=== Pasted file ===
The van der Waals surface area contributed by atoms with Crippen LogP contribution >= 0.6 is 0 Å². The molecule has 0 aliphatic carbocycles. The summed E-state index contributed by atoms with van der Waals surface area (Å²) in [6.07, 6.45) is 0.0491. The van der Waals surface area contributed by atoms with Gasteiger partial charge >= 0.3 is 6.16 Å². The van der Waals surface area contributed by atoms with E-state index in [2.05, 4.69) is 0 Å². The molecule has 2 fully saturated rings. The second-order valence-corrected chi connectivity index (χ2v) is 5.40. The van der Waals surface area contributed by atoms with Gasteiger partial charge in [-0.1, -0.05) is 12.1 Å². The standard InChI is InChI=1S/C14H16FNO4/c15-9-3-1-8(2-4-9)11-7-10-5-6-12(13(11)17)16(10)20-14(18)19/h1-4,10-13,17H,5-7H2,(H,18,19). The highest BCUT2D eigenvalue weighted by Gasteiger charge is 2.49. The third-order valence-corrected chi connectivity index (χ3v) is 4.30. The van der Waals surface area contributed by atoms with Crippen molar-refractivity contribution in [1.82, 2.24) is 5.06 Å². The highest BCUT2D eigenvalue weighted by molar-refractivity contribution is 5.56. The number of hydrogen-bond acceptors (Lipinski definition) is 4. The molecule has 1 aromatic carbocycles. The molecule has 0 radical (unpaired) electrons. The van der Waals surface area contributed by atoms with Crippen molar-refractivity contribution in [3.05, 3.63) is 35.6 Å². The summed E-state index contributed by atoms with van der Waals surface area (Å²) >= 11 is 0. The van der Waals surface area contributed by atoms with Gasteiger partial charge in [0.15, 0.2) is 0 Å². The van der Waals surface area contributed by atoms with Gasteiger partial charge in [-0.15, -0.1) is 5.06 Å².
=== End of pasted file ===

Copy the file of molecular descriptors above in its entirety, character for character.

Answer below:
The van der Waals surface area contributed by atoms with Crippen LogP contribution >= 0.6 is 0 Å². The molecule has 0 aliphatic carbocycles. The summed E-state index contributed by atoms with van der Waals surface area (Å²) in [6.07, 6.45) is 0.0491. The van der Waals surface area contributed by atoms with Gasteiger partial charge >= 0.3 is 6.16 Å². The van der Waals surface area contributed by atoms with E-state index in [2.05, 4.69) is 0 Å². The molecule has 2 fully saturated rings. The second-order valence-corrected chi connectivity index (χ2v) is 5.40. The van der Waals surface area contributed by atoms with Gasteiger partial charge in [-0.1, -0.05) is 12.1 Å². The standard InChI is InChI=1S/C14H16FNO4/c15-9-3-1-8(2-4-9)11-7-10-5-6-12(13(11)17)16(10)20-14(18)19/h1-4,10-13,17H,5-7H2,(H,18,19). The highest BCUT2D eigenvalue weighted by Gasteiger charge is 2.49. The third-order valence-corrected chi connectivity index (χ3v) is 4.30. The van der Waals surface area contributed by atoms with Crippen molar-refractivity contribution in [1.82, 2.24) is 5.06 Å². The highest BCUT2D eigenvalue weighted by molar-refractivity contribution is 5.56. The number of hydrogen-bond acceptors (Lipinski definition) is 4. The molecule has 1 aromatic carbocycles. The molecule has 0 radical (unpaired) electrons. The van der Waals surface area contributed by atoms with Crippen molar-refractivity contribution in [3.05, 3.63) is 35.6 Å². The summed E-state index contributed by atoms with van der Waals surface area (Å²) >= 11 is 0. The van der Waals surface area contributed by atoms with Gasteiger partial charge in [0.15, 0.2) is 0 Å². The van der Waals surface area contributed by atoms with Gasteiger partial charge in [-0.15, -0.1) is 5.06 Å².